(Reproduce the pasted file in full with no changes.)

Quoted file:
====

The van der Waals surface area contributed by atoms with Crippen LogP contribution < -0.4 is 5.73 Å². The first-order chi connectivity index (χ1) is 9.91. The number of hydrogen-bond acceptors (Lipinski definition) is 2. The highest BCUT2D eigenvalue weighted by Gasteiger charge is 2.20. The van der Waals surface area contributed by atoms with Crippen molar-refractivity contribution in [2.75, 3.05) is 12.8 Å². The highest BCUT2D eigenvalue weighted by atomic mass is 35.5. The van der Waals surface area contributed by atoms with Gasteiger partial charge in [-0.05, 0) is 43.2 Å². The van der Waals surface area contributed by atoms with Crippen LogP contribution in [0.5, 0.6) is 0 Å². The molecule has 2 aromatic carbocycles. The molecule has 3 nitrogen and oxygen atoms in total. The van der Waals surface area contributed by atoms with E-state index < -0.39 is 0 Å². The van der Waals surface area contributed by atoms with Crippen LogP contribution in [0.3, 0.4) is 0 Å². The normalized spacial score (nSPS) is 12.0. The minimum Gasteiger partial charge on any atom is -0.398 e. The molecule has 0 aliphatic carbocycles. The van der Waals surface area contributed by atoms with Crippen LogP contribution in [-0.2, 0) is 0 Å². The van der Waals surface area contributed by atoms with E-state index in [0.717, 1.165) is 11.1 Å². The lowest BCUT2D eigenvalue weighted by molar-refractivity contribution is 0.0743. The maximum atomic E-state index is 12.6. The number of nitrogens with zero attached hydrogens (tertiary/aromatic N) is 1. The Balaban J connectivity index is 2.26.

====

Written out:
The van der Waals surface area contributed by atoms with Crippen LogP contribution < -0.4 is 5.73 Å². The first-order chi connectivity index (χ1) is 9.91. The number of hydrogen-bond acceptors (Lipinski definition) is 2. The highest BCUT2D eigenvalue weighted by Gasteiger charge is 2.20. The van der Waals surface area contributed by atoms with Crippen molar-refractivity contribution in [2.75, 3.05) is 12.8 Å². The highest BCUT2D eigenvalue weighted by atomic mass is 35.5. The van der Waals surface area contributed by atoms with Gasteiger partial charge in [-0.05, 0) is 43.2 Å². The van der Waals surface area contributed by atoms with Crippen LogP contribution in [0.5, 0.6) is 0 Å². The molecule has 2 aromatic carbocycles. The molecule has 3 nitrogen and oxygen atoms in total. The van der Waals surface area contributed by atoms with E-state index < -0.39 is 0 Å². The van der Waals surface area contributed by atoms with Crippen LogP contribution in [0.3, 0.4) is 0 Å². The normalized spacial score (nSPS) is 12.0. The minimum Gasteiger partial charge on any atom is -0.398 e. The molecule has 0 aliphatic carbocycles. The van der Waals surface area contributed by atoms with Crippen LogP contribution in [-0.2, 0) is 0 Å². The van der Waals surface area contributed by atoms with E-state index in [0.717, 1.165) is 11.1 Å². The lowest BCUT2D eigenvalue weighted by molar-refractivity contribution is 0.0743. The maximum atomic E-state index is 12.6. The number of nitrogens with zero attached hydrogens (tertiary/aromatic N) is 1. The Balaban J connectivity index is 2.26.